Friday, April 28, 2017

are you a truth teller?

Numerous people have often told me that I can count on them to tell me the truth.  Most of the time when I hear that phrase, it comes as a result of someone telling me what they believe is the truth and, of course, they are most often telling me what I or someone else have done wrong.  I believe that when someone reminds me that I can count on them to tell me the truth, they are wearing their truth-telling as a badge of honor and believe that I will consistently seek them out to tell me the truth about myself or others.  When I hear the phrase “you can rely on me to tell you the truth,” other phrases that run through my head include “I’m only telling you this for your own good” and “it hurts me to tell you this, but…”

Telling the truth is a good thing – it is a value society holds up as something that is worthy of good people and good citizens.  Communities run smoothly when people tell the truth…relationships are deepened when people tell the truth…fraud is exposed when people tell the truth…all organizations need someone to say “the emperor has no clothes.”   So what can be wrong with being a truth teller?

I assume most people would say that telling the truth is a virtue one should practice…and yet Aristotle never names truth-telling as one of the virtues in his Ethics.  Aristotle talks about many things, most of which have to do with living in a middle ground and understanding the consequences when one practices a virtue on its edges (i.e. courage is somewhere in between cowardice and foolhardiness).  In my experience, most truth tellers do not live in a middle ground…they are right and the other person is wrong.  The idea or concept that the truth teller might be wrong never seems to enter that person’s mind - and that is where the truth teller errs.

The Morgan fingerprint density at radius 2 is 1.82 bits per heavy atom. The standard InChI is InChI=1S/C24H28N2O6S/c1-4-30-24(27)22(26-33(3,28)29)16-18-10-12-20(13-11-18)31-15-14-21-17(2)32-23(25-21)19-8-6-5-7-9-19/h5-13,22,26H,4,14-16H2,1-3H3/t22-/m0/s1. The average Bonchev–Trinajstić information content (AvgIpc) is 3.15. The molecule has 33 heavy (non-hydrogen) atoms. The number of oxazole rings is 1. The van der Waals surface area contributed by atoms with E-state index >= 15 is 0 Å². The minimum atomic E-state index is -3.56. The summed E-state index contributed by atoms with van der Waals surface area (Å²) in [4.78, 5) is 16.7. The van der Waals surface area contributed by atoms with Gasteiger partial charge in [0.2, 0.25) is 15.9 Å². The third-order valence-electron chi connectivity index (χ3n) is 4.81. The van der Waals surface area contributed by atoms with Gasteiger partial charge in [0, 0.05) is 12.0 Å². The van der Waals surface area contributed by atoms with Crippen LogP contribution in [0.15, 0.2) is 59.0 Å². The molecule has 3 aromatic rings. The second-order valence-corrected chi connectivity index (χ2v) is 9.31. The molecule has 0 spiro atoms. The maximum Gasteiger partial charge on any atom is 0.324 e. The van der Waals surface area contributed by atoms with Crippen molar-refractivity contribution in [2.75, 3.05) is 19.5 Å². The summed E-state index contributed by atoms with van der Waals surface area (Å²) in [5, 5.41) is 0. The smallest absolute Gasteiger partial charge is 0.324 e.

To be a truth teller – and to be heard as a truth teller – people must enter into that time and place with a humble confidence (I might be wrong AND it is important for me to say this).  Telling the truth is never wrong in and of itself…it can be wrong when it is approached in a manner that exhibits either bravado or foolhardiness.  Truth is best told when it is asked for and, when one does not ask, the truth teller can begin by asking permission of the other person if they may speak truth to them.  It may also be that truth tellers should practice the art of discernment – is this the right time to tell the truth or would waiting until another time be better?  That, as St. Paul reminds the people of Ephesus, is “telling the truth in love.”

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